BJP leader Varun Gandhi says his farmer housing initiative has nothing to do with politics
BJP leader and local MP Varun Gandhi said on Tuesday that people of the country are fed up with 'old political ways' and the youth now believes more in work than promises.
Bharatiya Janata Party (BJP) leader and Sulatapur (Uttar Pradesh) MP Varun Gandhi on Tuesday said that people of the country are fed up with "old political ways", and the youth now believes more in work than promises.
"I'm an optimist and believe in doing things which can help people. They (people) are fed up with the old political ways. Today's youth believe in results rather than mere rhetorics," he said, addressing a gathering in Sultanpur after distributing houses built with MP-LAD (Member of Parliament Local Area Development) funds for the poor, Muslims and backward castes.
According to an article in the Deccan Chronicle, Varun Gandhi, has donated about 100 homes with his salary and other donations, in a mostly private venture. Considering BJP's decision to not nominate a chief ministerial candidate in UP, youth icon Varun Gandhi is gaining veritable popularity in the state. Yet he distinguishes his work as distinct from politics, saying, "My work has nothing to do with politics, any political party or any government. It's purely a citizen revolution."
These homes have allegedly been built on land belonging to local businessmen, rich farmers, and others. And he intends to provide for 2,000 houses by next year.
In a report by The Economic Times, Gandhi said that he intends to have this project carried forward by a team of digital experts who would together put up a website and app to make the donation process simpler and connect small villages to the rest of the world. He categorically insisted that he wanted the housing initiative to be non-election related, disapproving of the sloganeering by a few workers and stating that he "believed in the legacy of goodwill" such as the work done by his father Sanjay Gandhi and his mother Maneka Gandhi.
In a Times of India report, he called it the beginning of a new social movement. "The focus is on seeking smaller donations so that it turns into a mass movement, and is not confined to a select few," the report said. He also suggested "specialist constituencies" demarcating seats on the basis of specific occupations such as weavers, carpet-makers and so on, saying that he is hopeful about the future.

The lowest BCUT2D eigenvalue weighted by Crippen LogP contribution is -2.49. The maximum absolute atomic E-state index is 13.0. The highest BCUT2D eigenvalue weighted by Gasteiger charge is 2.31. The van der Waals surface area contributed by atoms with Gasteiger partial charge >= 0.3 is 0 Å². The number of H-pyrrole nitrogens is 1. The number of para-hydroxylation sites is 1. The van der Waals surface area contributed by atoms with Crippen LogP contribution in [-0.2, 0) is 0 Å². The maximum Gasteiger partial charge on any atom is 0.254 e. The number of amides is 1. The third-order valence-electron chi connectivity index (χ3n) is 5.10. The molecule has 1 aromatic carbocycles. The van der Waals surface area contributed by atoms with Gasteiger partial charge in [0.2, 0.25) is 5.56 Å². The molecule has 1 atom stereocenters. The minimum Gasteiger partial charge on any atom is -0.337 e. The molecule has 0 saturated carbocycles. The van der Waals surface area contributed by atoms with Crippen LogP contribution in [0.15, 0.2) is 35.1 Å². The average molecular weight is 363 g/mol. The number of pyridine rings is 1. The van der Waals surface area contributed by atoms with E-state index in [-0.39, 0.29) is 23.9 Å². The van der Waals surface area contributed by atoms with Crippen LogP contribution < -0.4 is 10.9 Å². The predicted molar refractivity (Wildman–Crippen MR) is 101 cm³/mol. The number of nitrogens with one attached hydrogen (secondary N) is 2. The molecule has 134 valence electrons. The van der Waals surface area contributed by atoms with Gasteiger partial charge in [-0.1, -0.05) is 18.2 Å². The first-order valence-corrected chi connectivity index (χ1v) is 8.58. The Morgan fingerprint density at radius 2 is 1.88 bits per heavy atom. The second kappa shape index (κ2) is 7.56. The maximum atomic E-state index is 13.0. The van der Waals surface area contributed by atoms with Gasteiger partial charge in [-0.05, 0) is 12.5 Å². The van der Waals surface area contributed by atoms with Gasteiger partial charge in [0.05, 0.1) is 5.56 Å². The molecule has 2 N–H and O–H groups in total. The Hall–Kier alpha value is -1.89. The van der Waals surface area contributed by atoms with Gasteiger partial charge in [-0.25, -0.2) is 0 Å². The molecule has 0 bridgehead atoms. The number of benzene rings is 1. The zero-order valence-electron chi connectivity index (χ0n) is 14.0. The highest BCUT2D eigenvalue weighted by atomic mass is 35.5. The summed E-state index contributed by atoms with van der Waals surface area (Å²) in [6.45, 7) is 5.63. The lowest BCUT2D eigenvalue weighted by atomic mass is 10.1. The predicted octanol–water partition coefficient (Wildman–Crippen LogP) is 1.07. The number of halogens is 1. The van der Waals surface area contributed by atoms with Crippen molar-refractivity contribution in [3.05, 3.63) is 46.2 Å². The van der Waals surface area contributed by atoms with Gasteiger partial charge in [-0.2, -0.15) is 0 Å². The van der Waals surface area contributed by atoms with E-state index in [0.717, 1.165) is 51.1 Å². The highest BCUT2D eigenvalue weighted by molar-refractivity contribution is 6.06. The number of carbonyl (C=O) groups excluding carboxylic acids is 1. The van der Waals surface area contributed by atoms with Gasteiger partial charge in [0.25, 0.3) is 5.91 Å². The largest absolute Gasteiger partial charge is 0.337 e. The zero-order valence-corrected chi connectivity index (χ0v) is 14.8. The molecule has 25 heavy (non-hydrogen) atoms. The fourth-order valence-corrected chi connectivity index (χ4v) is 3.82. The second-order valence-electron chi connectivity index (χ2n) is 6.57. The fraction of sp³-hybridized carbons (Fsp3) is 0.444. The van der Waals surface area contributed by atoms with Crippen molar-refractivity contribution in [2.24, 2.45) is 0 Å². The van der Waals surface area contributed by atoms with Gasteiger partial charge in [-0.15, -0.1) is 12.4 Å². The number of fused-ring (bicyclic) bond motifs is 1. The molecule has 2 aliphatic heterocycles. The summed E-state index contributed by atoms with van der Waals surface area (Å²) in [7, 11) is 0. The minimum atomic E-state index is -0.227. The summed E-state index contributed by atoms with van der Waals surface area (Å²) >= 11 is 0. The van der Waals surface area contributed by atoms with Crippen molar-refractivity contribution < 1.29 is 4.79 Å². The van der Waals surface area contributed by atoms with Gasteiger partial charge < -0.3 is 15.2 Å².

According to Ambikanand Sahay of Firstpost, as many as 3,540 families have been rendered debt-free, that would have otherwise died of starvation. He himself contributed Rs 1.4 crore — a culmination of seven-and-a-half years' salary — and collected another Rs 16.2 crore. He first conducted extensive research into the issue, giving money first to those families affected by the suicide of the sole earning member, and then to those families "on the brink of survival". His team initiative reached out to the local elite, providing them the necessary data, making a model analysing farmer suicide.
"I will continue my resolve of providing houses to the poor and focus on the entire state," he assured. Terming UP as his "karambhoomi", he said he will also concentrate on weavers' problems soon and solve their issues.
Union Home Minister Rajnath Singh's name may be doing rounds as the chief ministerial candidate in Uttar Pradesh, but it is Gandhi who has emerged as the BJP "poster boy" in Allahabad with hundreds of his hoardings dotting the city where the party is holding its two-day National Executive conclave. The party has almost painted the city saffron with its posters and hoardings on either side of the roads — from railway station and airport to KP School ground, where the BJP conclave is being held. Alongside Gandhi's hoardings and posters of varying sizes in the city are those of Prime Minister Narendra Modi and BJP president Amit Shah, but it is Gandhi's face that is the most prominent. After noticing the posters on Sunday, Shah asked for a report on the issue from party cadres, and it was found out that two local party workers, who supported Gandhi, were involved in the act of putting hundreds of hoardings and posters in the city.
With inputs from agencies
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